Like Autechre and fellow Cornishman Richard D James aka Aphex Twin, UK electronic artist Luke Vibert has a formidable back catalogue characterised by playful yet accomplished mutations of hiphop, drum & bass and ambient. Early works as Wagon Christ such as Phat Lab Nightmare (Rising High, 1994) Throbbing Pouch (Rising High, 1995) are revered as landmark releases in UK electronic music, while Drum ‘n’ Bass For Papa (Blue Planet, 1996) is one of the few successful attempts to twist drum & bass out of its original urban context. Vibert has also released music under the pseudonyms Kerrier District, Amen Andrews and The Ace Of Clubs, and collaborated with pedal steel player BJ Cole, synthesizer pioneer Jean Jacques Perrey and Jeremy Simmonds. His new funk-filled album Bizarster is out via Mike Paradinas‘s Planet Mu on October 16th and we’ve got an exclusive preview of ‘Hey Go’ for your ears (listen below). We caught up with Vibert for a chinwag about Cornwall, IDM, collaboration and more.
Hello Luke. What were you doing just before you started answering these questions?
Making music in my studio.
Can you tell me a bit about growing up in Cornwall? How important was this location and environment to the evolution of your music?
I think because we had to make our own scene, and didn’t really know what was going on in London etc, we got everything slightly wrong, but in an interesting way..! We also didn’t have any clue about genre really,so kind of mixed everything up without knowing any better. I always think if I’d been brought up in London or wherever then I’d’ have known a lot more, and probably slotted into some existing genre happily, so I feel glad to have known fuck all in those days!
Whereas releases from other electronic artists of your generation – Boards Of Canada and Aphex Twin spring to mind but this also applies to Squarepusher to some extent – are surrounded by a great deal of media kerfuffle, artists like yourself and, say, Autechre, seem to quietly go about making and releasing good music on a pretty regular basis. What do you think about the air of mystique that surrounds certain artists?
Not really sure about all that side of it…it doesn’t seem to make much difference to sales whether there’s tons of press or not much [having been in both positions over the years!] Personally I prefer an air of mystique as an artist, hence having zero web prescence, and I loved those pre-internet days when you didn’t know who the fuck made the track you loved – they might’ve been a black Detroit musician, or a white guy from Leeds or whatever..!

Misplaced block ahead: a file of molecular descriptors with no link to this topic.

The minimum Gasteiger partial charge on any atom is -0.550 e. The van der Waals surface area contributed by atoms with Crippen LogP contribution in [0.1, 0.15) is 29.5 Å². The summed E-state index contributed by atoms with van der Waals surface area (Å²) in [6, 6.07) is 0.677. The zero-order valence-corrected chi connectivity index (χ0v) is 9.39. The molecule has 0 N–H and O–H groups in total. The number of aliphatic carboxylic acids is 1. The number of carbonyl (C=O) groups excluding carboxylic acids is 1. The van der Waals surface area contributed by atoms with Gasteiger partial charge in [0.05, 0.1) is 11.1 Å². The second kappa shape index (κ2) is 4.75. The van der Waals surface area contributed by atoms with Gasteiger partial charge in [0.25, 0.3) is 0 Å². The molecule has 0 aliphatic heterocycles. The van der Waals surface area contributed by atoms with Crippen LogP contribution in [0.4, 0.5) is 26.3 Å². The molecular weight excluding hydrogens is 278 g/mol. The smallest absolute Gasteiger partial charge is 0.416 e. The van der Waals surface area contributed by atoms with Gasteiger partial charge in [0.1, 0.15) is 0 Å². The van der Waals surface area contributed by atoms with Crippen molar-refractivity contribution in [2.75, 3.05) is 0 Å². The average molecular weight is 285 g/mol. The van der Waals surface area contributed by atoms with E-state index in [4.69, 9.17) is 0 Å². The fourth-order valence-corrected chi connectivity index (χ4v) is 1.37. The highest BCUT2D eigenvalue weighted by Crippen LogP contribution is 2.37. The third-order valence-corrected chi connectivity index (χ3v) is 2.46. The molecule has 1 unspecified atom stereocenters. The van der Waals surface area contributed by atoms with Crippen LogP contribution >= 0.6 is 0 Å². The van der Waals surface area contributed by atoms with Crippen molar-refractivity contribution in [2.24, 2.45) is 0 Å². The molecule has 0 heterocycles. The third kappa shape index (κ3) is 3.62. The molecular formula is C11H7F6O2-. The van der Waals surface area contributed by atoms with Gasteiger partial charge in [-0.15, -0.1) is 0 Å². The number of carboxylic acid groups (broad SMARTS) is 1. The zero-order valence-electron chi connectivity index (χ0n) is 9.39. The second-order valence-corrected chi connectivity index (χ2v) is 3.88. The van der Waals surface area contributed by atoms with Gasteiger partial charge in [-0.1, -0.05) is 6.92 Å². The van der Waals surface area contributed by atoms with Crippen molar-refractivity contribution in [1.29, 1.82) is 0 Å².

You’ve made music in a variety of genres including instrumental hiphop, acid house and drum & bass. Which idiom is most satisfying and fulfilling for you?
Hmm – I think it depends on the mood I’m in…but hippy hoppy tracks are kind of my default setting I spose…
What do you think of the suggestion that there is an IDM revival taking place? What do you think of the term?
Always hated the term [we used to say we made SDM, as we thought stupid music was much more funky than that intelligent bollox!]
What artists and albums are touchstones for you? Which ones set the gold standard?
So, so many… although none from recent times, as I can’t be bothered checkin most stuff out these days. I’d say Prince was my first massive influence as a kid, as well as early hip hop stuff, Art Of Noise, then dear old John Peel, who’d play literally anything. Aphex was a big kick up the arse for me + Jeremy [Simmonds, one half of Vibert/Simmonds, who released the Weirs and Rodulate LPs via Rephlex in 1994 and 2008 respectively] to get our shit together, too!
Do you ever revisit older work? I was wondering how Phat Lab Nightmare and Throbbing Pouch might sound to you in 2015?
Not really – very rarely! I do enjoy them when I listen, but that may well be simply as I’m in a nostaligic mood.
Your early music was released on Rising High Records, a label that was once influential but seldom gets talked about these days. What are you recollections of that association?
Phew – kind of crazy memories! Too many to go into here, but it was an education, in one way or another!
How did the Plug material come to be issued via Trent Reznor’s Nothing label?
Good old Jack Dangers [Meat Beat Manifesto] loved it and possibly forced Trent to put it out! Again – top memories involved!
Do you have a favourite piece of music (or whole album) that you’ve made?
Deoends on the mood, but I veer between Drum ‘N’ Bass for Papa, Big Soup and Tally Ho!
What are the pros and cons of collaboration versus solo work?
I really don’t enjoy collaboration unless that person has a completely different skillset from my own..! Otherwise it’s too awkward, treading on each other’s toes etc
Who is the most underrated producer of the Rephlex generation?
Hmm…I’d have to say The Jones Machine or perhaps Tipper off the top of my head…
What’s your most indispensable piece of kit?
Laptop, unfortunately! Although I do love the analogue shit, I rarely actually use it these days…
What is the origin of the name ‘Wagon Christ’?
Came from an American comic called Weirdo that I used to collect. The character was actually called ‘The Sunset Boulevard Wagon Christ’ which I thought just a tad too long, so called my first EP the Sunset Boulevard EP to compensate!
Thanks Luke. What are you going to do now you’ve answered these questions?
Eat something – I’m starving!
Interview: Joseph Stannard
Take an exclusive first listen to ‘Hey Go’ from Bizarster:
Photo: Theo Cottle